[Python-Dev] Encouraging developers

Neal Norwitz nnorwitz at gmail.com
Tue Mar 6 10:00:56 CET 2007

On 3/6/07, Phil Thompson <phil at riverbankcomputing.co.uk> wrote:
> On Tuesday 06 March 2007 5:49 am, Martin v. Löwis wrote:
> > Phil Thompson schrieb:
> > > I'm not sure what your point is. My point is that, if you want to
> > > encourage people to become core developers, they have to have a method of
> > > graduating through the ranks - learning (and being taught) as they go. To
> > > place a very high obstacle in their way right at the start is completely
> > > counter-productive.
> >
> > And please be assured that no such obstacle is in the submitters way.
> > Most patches are accepted without the submitter actually reviewing any
> > other patches.
> I'm glad to hear it - but I'm talking about the perception, not the fact. When
> occasionally submitters ask if their patch is going to be included, they will
> usually get a response suggesting they review other patches. That will only
> strengthen the perception.
> This discussion started because the feeling was expressed that it was
> difficult to get patches accepted and that new core developers were not being
> found. I would love to contribute more to the development of Python - I owe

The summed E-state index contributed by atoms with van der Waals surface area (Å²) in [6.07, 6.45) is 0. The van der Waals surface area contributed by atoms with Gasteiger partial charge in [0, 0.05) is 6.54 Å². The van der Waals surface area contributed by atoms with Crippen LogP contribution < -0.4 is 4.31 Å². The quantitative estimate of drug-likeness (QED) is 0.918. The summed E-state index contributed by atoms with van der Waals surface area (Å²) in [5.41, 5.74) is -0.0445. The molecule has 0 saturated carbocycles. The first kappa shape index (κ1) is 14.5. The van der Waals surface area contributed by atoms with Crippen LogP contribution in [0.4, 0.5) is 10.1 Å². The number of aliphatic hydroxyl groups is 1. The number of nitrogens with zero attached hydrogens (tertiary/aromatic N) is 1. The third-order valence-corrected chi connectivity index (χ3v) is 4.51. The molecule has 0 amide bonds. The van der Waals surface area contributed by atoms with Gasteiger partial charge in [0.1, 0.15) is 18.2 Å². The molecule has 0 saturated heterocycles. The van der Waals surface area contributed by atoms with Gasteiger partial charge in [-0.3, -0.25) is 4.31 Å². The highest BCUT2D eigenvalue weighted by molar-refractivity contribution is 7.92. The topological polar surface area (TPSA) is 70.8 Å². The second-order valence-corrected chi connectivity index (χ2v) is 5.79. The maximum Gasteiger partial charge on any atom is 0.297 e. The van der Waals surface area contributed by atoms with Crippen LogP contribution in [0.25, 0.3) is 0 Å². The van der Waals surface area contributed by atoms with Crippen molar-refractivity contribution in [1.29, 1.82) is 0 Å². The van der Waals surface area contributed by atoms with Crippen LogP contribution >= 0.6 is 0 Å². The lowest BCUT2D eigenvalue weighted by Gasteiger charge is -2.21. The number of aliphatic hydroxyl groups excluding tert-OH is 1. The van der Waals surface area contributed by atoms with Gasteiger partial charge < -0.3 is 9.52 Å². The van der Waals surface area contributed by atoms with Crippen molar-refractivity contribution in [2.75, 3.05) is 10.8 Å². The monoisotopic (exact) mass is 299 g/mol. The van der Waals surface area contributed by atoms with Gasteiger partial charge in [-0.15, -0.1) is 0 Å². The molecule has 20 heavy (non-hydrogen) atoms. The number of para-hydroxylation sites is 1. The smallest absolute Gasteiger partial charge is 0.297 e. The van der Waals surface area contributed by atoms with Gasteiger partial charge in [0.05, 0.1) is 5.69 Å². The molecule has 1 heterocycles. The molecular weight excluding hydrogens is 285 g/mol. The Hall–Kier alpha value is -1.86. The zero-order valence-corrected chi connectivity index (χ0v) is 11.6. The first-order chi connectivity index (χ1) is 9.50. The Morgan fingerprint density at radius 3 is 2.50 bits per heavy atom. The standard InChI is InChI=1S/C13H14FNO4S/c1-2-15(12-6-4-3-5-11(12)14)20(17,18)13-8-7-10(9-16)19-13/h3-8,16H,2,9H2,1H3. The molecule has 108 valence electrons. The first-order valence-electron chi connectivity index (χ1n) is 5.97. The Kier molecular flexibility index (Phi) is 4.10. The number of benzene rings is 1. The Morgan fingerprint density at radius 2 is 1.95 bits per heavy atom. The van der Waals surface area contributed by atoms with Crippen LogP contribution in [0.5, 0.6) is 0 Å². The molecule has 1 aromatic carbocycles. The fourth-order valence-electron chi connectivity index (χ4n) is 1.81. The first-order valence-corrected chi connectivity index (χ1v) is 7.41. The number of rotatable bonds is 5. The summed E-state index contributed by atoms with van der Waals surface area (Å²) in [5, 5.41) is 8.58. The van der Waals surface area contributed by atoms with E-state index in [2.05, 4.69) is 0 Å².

> it a lot - but from where I stand (which is most definitely not where you
> stand) I can't see how to do that in a productive and rewarding way.

I recognize there is a big problem here.  Each of us as individuals
don't scale.  So in order to get stuff done we need to be more
distributed.  This means distributing the workload (partially so we
don't burn out).  In order to do that we need to distribute the
knowledge.  That probably involves some changes.

I understand it's really hard to get involved.  It can be frustrating
at times.  But I think the best way is to find a mentor.  Find an
existing core developer that you relate to and/or have similar
interests with.  I've been trying to do this more.

So here's my offer.  Anyone who is serious about becoming a Python
core developer, but doesn't know how to get involved can mail me.
Privately, publicly, it doesn't matter to me.  I will try to mentor

Be prepared!  I will demand submissions are high quality which at a
minimum means:

 - it adds a new test, enhances an existing test or fixes a broken test
 - it has *all* the required documentation, including
 - most people think the feature is desirable
 - the code is maintainable and formatted according to the prevailing style
 - we follow the process (which can include improving the process if
others agree)
    ie, there's no free lunch, unless you work at Google of course :-)

It also means you are willing to hold other people up to equally high standards.

Your contributions don't have to be code though.  They can be doc,
they can be PEPs, they can be the python.org website.  It could even
be helping out with Google's Summer of Code.  The choice is yours.


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